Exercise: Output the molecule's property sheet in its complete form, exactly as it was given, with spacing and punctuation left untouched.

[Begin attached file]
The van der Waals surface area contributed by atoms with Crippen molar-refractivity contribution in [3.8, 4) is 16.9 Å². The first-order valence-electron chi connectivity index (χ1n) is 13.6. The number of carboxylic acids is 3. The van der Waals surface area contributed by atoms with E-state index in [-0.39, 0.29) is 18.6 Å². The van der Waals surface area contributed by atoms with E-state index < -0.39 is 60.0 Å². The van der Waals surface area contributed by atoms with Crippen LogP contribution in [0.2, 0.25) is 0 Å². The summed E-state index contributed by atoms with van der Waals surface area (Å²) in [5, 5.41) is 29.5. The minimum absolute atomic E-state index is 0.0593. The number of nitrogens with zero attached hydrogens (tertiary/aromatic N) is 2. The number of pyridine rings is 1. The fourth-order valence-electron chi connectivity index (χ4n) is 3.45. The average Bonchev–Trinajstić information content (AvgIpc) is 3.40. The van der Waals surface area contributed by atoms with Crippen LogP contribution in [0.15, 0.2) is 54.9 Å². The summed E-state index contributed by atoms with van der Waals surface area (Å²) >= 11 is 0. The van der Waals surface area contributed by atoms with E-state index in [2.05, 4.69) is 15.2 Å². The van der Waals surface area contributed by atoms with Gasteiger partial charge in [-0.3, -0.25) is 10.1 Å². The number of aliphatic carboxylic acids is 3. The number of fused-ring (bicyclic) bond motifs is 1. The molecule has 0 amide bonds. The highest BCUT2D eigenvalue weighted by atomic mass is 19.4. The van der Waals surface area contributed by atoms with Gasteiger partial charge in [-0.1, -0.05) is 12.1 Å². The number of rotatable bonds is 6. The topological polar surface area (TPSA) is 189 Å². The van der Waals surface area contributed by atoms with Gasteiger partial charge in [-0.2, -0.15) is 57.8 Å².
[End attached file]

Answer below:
The van der Waals surface area contributed by atoms with Crippen molar-refractivity contribution in [3.8, 4) is 16.9 Å². The first-order valence-electron chi connectivity index (χ1n) is 13.6. The number of carboxylic acids is 3. The van der Waals surface area contributed by atoms with E-state index in [-0.39, 0.29) is 18.6 Å². The van der Waals surface area contributed by atoms with E-state index < -0.39 is 60.0 Å². The van der Waals surface area contributed by atoms with Crippen LogP contribution in [0.2, 0.25) is 0 Å². The summed E-state index contributed by atoms with van der Waals surface area (Å²) in [5, 5.41) is 29.5. The minimum absolute atomic E-state index is 0.0593. The number of nitrogens with zero attached hydrogens (tertiary/aromatic N) is 2. The number of pyridine rings is 1. The fourth-order valence-electron chi connectivity index (χ4n) is 3.45. The average Bonchev–Trinajstić information content (AvgIpc) is 3.40. The van der Waals surface area contributed by atoms with Crippen LogP contribution in [0.15, 0.2) is 54.9 Å². The summed E-state index contributed by atoms with van der Waals surface area (Å²) >= 11 is 0. The van der Waals surface area contributed by atoms with E-state index in [2.05, 4.69) is 15.2 Å². The van der Waals surface area contributed by atoms with Gasteiger partial charge in [-0.3, -0.25) is 10.1 Å². The number of aliphatic carboxylic acids is 3. The number of fused-ring (bicyclic) bond motifs is 1. The molecule has 0 amide bonds. The highest BCUT2D eigenvalue weighted by atomic mass is 19.4. The van der Waals surface area contributed by atoms with Gasteiger partial charge in [-0.1, -0.05) is 12.1 Å². The number of rotatable bonds is 6. The topological polar surface area (TPSA) is 189 Å². The van der Waals surface area contributed by atoms with Gasteiger partial charge in [-0.2, -0.15) is 57.8 Å².